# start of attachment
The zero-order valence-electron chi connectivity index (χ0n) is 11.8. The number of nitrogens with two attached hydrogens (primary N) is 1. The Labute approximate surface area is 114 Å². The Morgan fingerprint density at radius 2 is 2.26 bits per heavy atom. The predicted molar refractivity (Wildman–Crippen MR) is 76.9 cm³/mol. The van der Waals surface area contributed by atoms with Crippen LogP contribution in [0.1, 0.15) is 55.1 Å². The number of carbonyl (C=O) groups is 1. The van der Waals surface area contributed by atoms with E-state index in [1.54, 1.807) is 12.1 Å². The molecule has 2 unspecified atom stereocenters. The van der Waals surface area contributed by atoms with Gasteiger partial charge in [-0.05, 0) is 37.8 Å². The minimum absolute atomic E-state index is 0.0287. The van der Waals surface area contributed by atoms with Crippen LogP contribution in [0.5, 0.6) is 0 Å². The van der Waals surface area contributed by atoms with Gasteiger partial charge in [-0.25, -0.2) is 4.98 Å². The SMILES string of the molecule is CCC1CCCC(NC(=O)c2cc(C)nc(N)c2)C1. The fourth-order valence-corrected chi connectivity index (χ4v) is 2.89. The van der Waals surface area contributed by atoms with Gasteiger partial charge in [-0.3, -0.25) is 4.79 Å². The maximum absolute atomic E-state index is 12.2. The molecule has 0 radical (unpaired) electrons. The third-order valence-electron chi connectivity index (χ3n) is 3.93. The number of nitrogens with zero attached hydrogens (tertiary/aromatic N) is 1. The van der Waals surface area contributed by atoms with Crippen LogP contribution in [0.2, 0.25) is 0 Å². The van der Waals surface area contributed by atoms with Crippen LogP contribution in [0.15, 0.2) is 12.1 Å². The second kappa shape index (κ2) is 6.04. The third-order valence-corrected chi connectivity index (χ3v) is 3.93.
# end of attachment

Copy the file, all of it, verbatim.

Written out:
The zero-order valence-electron chi connectivity index (χ0n) is 11.8. The number of nitrogens with two attached hydrogens (primary N) is 1. The Labute approximate surface area is 114 Å². The Morgan fingerprint density at radius 2 is 2.26 bits per heavy atom. The predicted molar refractivity (Wildman–Crippen MR) is 76.9 cm³/mol. The van der Waals surface area contributed by atoms with Crippen LogP contribution in [0.1, 0.15) is 55.1 Å². The number of carbonyl (C=O) groups is 1. The van der Waals surface area contributed by atoms with E-state index in [1.54, 1.807) is 12.1 Å². The molecule has 2 unspecified atom stereocenters. The van der Waals surface area contributed by atoms with Gasteiger partial charge in [-0.05, 0) is 37.8 Å². The minimum absolute atomic E-state index is 0.0287. The van der Waals surface area contributed by atoms with Crippen LogP contribution in [0.5, 0.6) is 0 Å². The van der Waals surface area contributed by atoms with Gasteiger partial charge in [-0.25, -0.2) is 4.98 Å². The SMILES string of the molecule is CCC1CCCC(NC(=O)c2cc(C)nc(N)c2)C1. The fourth-order valence-corrected chi connectivity index (χ4v) is 2.89. The van der Waals surface area contributed by atoms with Gasteiger partial charge in [-0.3, -0.25) is 4.79 Å². The maximum absolute atomic E-state index is 12.2. The molecule has 0 radical (unpaired) electrons. The third-order valence-electron chi connectivity index (χ3n) is 3.93. The number of nitrogens with zero attached hydrogens (tertiary/aromatic N) is 1. The van der Waals surface area contributed by atoms with Crippen LogP contribution in [0.2, 0.25) is 0 Å². The van der Waals surface area contributed by atoms with Crippen LogP contribution in [0.15, 0.2) is 12.1 Å². The second kappa shape index (κ2) is 6.04. The third-order valence-corrected chi connectivity index (χ3v) is 3.93.